So I had my Hollywood heartbreak... but the show was fun while it lasted, and gave me a lot of great material for The Next Best Thing

What do you like to do when you’re not writing?

I love riding my bike, kayaking and paddle boarding, and walking anywhere I can. I've done a few sprint-distance triathlons, which were great fun to train for - if you're even thinking about doing one, I'd encourage you to go for it! I endure yoga - I'm the least flexible person on the planet, and my mind is never quiet, but I try it. I love to cook, and like to spend Sundays trying out new recipes, usually the ones in the Times Magazine, if it looks good. Of course, reading is my all-time favorite leisure activity. 

I wrote a novel, too! Can I send it to you for a blurb?

Email me. Please note: I can only read material that's under contract for publication, and at this point, unless you have extraordinary extenuating circumstances, I'm only going to give you a quote if you're a first-time author, If I've given you a quote already, you can use it forever, but I'm unlikely to blurb a second book. (One per customer's fair, right?)

I wrote a novel, too! Can I send it to your agent so she can help me get it published?

Unfortunately, while my agent is legally allowed to read unpublished material, she isn't taking on any new clients right now. Again, check out the For Writers link on advice for how to find an agent of your own.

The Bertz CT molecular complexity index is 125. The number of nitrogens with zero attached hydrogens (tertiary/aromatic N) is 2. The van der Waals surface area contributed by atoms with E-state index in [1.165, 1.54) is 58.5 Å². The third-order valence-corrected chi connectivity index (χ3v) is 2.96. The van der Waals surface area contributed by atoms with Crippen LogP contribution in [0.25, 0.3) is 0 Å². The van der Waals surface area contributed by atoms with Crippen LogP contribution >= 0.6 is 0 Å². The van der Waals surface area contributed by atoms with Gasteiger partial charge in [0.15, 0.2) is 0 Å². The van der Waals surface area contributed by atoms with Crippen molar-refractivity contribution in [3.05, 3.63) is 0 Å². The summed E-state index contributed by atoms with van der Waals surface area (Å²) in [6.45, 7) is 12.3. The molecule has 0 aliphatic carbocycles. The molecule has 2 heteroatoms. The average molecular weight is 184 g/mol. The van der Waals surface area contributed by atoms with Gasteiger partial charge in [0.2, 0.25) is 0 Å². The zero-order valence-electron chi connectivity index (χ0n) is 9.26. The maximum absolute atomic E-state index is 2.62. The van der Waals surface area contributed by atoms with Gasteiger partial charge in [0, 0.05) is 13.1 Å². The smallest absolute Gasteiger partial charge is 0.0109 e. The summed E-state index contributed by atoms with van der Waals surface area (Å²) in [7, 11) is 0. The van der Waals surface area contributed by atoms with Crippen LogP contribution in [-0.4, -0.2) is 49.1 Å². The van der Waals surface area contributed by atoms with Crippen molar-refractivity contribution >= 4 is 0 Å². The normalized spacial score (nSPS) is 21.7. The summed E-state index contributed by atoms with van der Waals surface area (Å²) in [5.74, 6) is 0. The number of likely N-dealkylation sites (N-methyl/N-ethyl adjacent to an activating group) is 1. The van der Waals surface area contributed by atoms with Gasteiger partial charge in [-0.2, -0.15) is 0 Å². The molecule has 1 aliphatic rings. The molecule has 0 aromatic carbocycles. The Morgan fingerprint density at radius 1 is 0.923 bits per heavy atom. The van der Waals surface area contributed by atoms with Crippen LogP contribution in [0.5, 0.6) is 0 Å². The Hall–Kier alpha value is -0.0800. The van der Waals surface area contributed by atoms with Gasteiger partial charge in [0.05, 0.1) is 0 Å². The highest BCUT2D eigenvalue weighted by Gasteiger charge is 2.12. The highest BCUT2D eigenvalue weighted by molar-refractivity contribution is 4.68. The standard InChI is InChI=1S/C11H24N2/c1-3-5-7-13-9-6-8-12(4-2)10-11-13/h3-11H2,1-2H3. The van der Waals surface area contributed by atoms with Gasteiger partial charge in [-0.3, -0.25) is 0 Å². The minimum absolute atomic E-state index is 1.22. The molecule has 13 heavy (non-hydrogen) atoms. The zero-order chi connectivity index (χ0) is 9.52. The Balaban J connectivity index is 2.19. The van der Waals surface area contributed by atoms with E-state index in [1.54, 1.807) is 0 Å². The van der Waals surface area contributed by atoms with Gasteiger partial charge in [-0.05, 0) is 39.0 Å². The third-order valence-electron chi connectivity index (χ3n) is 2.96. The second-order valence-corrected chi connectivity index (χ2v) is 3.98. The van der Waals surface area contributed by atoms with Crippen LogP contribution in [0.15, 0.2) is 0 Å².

I haven’t written a novel, but I have a great idea for one. Want to hear it?

Unfortunately, for legal reasons, I'm going to have to decline. My advice: write your own book, and then avail yourself of one of the many invaluable books, and helpful websites, that will tell you how to find an agent and a publisher. 

I haven’t written a novel, and I don’t have an idea for one, but you seem really cool, so maybe we could get together and have coffee!

I am not really cool. I am not cool at all. In person, I am incredibly boring. My conversational topics are almost entirely limited to The Bachelor, and how I don't like old people. I rarely manage to look even a tenth as good as I do in my author photos. My table manners are iffy. Many days I barely comb my hair, and when I'm not writing I'm usually holding either a kid's sticky hand or a leash. So in the interests of not having you be disappointed by the fact that, in person, I am an unkempt dog-obsessed weirdo, I am going to respectfully decline. But thanks! And please come to one of my readings, where nine times out of ten my hair is combed. 

Will you come do a reading in my city?

I'm not the one who picks the cities I visit on my book tours. That would be my publisher (not coincidentally, the one who pays for the book tours). But it's certainly worth asking - I'm happy to tell my corporate masters about potential places to visit. If you want to send me an email about a reading, please include the bookstore in your neighborhood, so I can forward that as well. 

Will you visit, or call, my bookclub?

Before I had kids, I did lots of book club visits, phone calls, and online chats. But now that I'm one of the responsible parties for two children, I'm trying to keep my evenings free.